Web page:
- Ecovative Design, a biological science and design company focused on mycelium technology, announced on Tuesday an initial closing of a Series E round of more than $30 million, according to a company press release.
- A portion of the new funding will be directed toward scaling its Forager division, which supplies mycelium-derived hide textiles and flexible foams to brand partners. Those currently include Ecco Leather, and members of the Fashion for Good Cooperative including Bestseller, Vivobarefoot, PVH Corp., Wolverine Worldwide, Pangaia and Reformation.
- This round brings the total raised by Ecovative to date to $120 million. The material supplier says it plans to expand its production to accommodate new commercial product launches in footwear and apparel.
A Forager spokesperson said in an email that there are a number of collaborations underway with “world class brands in fashion, apparel and automotive,” which the company plans to reveal “in the near future.”
“For the moment we are focused on limited runs, with the first commercial products available in 2024,” said the spokesperson. “Our Series D round in 2021 was to support R&D and building the world's largest mycelium farm. The latest raise is all about turning out products and getting them into people's hands.”
The latest fundraising round was led by Viking Global Investors and includes Standard Investments, FootPrint Coalition Ventures and AiiM Partners, with Citi serving as advisers on the transaction.
The textiles and foams Forager produces are grown in large sheets of pure mycelium on specialized vertical farms, which can also integrate directly with existing mushroom farms, according to the spokesperson. The result is an interwoven material tuned to specific products and applications.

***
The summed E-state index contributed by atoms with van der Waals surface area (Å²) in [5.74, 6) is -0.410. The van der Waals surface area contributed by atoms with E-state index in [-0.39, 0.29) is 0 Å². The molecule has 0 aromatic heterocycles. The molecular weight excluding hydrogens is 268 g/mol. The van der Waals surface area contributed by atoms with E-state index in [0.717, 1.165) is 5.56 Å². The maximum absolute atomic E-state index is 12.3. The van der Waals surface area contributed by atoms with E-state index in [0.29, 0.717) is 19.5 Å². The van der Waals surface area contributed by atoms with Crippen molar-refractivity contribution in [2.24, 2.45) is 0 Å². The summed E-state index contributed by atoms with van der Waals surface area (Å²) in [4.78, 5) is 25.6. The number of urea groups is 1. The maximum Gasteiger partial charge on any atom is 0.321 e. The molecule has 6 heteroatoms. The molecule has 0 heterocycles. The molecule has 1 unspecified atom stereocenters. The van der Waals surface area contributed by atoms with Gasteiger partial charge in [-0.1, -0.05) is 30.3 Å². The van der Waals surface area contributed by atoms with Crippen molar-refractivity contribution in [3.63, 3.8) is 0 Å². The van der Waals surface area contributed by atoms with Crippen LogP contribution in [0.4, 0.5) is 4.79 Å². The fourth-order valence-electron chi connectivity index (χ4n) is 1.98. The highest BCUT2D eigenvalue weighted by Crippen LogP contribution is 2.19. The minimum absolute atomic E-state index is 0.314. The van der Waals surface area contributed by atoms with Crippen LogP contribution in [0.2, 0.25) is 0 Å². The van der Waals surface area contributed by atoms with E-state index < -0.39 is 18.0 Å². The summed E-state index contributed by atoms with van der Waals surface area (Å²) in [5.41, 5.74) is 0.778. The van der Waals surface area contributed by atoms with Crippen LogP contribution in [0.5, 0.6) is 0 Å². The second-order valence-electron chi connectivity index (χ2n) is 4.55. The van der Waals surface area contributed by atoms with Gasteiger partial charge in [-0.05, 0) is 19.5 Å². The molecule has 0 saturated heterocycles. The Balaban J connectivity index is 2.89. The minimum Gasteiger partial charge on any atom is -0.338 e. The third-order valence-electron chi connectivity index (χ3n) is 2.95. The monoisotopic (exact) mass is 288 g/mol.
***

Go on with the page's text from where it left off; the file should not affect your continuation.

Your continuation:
“This includes foams like you'd find in shoes, clothing and car seats, or durable hides ideal for making shoes, jackets, and all kinds of other products,” said the spokesperson. “The material is literally grown, using low-value leftovers from agriculture as feedstock that would otherwise be burned or thrown away. This process uses no plastic, as well as far less water, land, energy and other resources, resulting in material that is completely natural and compostable.”
Ecovative said this circularity makes mycelium hide appealing as a textile but also touts its ability to mimic existing hides in manufacturing. “Tanneries can work with it just as they would an animal hide,” said the spokesperson, adding that the mycelium foams offer high breathability and insulation.
Over the past year, Ecovative has been working to scale its technologies. In addition to Forager, it has two additional divisions: Mushroom Packaging, which makes protective packaging materials, and MyForest Foods, which makes meat alternatives, and received $15 million of the new funding round. Ecovative recently commissioned 120,000 square feet of new manufacturing facilities and acquired a state-of-the-art raw materials facility in the Netherlands. Additionally, through its research and development lab Mycelium Foundry, Ecovative produces new and custom mycelium materials, products and applications.
Founders Eben Bayer and Gavin McIntyre met as students at Rensselaer Polytechnic Institute in 2006 and launched Ecovative in 2007. According to Ecovative, it was among the first companies to introduce mycelium materials as a commercial category.
In the funding release, CEO Bayer said, “Our goal is to hack capitalism to support Spaceship Earth: building factories that produce clean air, clean water, and healthy soil, while growing delightful materials that meet everyday needs and produce extraordinary profits.”
Yet even as new textile development scales, these new products may not impact fashion’s current environmental footprint. Lobbying on behalf of California’s new Responsible Textile Recovery Act of 2023, currently in assembly, Senator Josh Newman recently wrote, “Each year, the average US consumer discards more than 81 pounds of clothing.”